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Home Theater United Episode 32 - Adrian Silva of Stewart Filmscreen (1 Viewer)

Sam Posten

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This room actually would fit a wider screen than will work for 16x9:
3B33E10B-B82A-4C79-81D1-D0AF9C3965E7.jpeg


I’m still going 16x9.

My quote for the motorized masking system was north of $40k BTW. So yeah, not doing that.
 

DaveF

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I think you’re making the right decision. :) Your room, similar width to my room, I don’t see the benefit of having a smaller screen for 75%+ of viewing just so some movies can be wider.
 

DaveF

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I need to know more about screen gain. I’m really ignorant on that. My current screen is 1.0 gain I think. Looking at Stewart’s site, maybe I should instead be using a 1.3 gain screen, to reduce reflections off the walls. (And partnered with a projector that I can stop the iris down to get the brightness right.)
 

ManW_TheUncool

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No idea about pricing, but Stewart has this for masking solution that probably suits me:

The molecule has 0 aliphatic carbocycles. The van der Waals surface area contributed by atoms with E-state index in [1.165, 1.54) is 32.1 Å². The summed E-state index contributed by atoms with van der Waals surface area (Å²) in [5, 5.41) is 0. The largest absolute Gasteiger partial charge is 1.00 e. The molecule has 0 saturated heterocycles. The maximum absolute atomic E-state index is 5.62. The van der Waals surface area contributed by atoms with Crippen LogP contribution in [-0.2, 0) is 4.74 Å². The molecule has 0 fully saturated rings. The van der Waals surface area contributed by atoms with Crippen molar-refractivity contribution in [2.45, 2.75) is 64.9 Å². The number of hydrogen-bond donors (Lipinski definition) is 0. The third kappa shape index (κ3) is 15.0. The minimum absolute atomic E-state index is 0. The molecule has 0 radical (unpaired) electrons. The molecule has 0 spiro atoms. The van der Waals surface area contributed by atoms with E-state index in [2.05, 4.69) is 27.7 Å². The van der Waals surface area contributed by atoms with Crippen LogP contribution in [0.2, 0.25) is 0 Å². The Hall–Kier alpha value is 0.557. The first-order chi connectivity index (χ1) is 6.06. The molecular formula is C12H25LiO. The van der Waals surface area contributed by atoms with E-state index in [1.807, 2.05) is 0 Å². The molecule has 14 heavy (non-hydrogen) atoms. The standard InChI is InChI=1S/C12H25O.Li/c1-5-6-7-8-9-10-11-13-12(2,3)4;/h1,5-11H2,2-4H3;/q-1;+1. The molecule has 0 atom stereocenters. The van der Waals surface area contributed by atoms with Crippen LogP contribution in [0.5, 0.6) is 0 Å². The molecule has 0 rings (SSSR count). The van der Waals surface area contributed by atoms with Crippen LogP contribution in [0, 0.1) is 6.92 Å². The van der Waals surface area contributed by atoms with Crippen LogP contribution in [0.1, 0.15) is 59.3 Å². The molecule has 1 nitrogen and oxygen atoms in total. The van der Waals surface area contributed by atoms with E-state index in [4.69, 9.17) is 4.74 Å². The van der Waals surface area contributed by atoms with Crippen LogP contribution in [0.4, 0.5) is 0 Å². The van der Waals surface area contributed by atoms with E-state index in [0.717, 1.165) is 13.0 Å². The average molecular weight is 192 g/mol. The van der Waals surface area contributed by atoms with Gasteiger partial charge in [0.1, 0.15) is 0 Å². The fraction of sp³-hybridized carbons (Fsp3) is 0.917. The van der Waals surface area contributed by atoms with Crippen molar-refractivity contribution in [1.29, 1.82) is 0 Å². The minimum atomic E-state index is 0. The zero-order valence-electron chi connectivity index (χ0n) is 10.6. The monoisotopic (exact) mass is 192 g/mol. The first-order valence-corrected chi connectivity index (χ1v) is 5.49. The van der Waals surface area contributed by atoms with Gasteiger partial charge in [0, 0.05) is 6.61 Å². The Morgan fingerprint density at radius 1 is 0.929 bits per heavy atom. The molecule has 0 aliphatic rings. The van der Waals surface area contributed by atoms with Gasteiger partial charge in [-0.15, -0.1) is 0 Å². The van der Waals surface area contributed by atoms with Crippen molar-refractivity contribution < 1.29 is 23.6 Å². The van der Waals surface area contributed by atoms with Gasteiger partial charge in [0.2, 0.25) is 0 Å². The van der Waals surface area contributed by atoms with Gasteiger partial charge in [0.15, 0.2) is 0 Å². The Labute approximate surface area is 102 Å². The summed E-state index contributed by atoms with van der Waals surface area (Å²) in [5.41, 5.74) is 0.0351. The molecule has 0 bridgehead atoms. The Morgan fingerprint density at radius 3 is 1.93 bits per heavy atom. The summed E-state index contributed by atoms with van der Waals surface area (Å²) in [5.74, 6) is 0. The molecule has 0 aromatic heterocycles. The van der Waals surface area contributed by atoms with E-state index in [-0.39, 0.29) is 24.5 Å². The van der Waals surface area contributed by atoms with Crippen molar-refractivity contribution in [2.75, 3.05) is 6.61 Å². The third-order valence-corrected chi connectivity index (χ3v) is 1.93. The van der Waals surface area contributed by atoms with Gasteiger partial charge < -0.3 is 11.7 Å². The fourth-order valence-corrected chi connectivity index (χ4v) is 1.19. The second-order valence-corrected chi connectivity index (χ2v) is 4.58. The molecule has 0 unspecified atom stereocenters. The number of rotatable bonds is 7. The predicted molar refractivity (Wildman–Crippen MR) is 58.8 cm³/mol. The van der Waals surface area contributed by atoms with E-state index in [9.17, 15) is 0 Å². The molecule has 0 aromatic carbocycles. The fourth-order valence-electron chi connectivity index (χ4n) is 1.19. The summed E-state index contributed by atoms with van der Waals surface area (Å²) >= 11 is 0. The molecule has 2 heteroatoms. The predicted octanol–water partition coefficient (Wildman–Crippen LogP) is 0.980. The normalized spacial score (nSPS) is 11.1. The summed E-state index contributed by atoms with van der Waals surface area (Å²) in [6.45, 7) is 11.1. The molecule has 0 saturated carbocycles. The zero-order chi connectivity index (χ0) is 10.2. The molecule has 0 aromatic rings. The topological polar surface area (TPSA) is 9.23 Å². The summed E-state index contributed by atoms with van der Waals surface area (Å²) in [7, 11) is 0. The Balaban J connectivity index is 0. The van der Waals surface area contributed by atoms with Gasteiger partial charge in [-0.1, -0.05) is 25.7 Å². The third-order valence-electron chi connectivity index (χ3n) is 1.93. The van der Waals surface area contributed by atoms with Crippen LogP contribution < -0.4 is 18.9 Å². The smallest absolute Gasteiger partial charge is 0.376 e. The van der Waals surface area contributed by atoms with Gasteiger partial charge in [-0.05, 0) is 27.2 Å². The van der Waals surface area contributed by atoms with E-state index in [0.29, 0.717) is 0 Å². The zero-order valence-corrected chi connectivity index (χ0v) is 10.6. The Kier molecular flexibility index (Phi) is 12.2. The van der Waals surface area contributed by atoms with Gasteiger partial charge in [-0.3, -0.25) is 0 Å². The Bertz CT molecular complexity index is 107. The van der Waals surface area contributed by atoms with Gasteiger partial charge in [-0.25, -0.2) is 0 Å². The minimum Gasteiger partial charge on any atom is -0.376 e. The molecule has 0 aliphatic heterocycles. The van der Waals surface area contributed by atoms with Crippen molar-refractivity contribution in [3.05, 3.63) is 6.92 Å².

FWIW, I actually do watch most 16x9 content smaller on my 120" 16x9 screen, but not quite as small as on a CIH scope AR screen of same width. I only use the full screen for content (mainly epic-ish looking movies) that I actually want to look that big. I also have lens memory setting for the increasing amount of 2:1 AR content (mostly via streaming) set to fit w/in what would've been the CIH frame so there are slim black bars on the sides. That works for me...

_Man_
 

Sam Posten

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I’m going to annotate that image with physical dimensions and overlay a couple possible screen dimensions over it. Wonder what the best way to do that would be, getting accurate ratios on the rectangles?
 

Sam Posten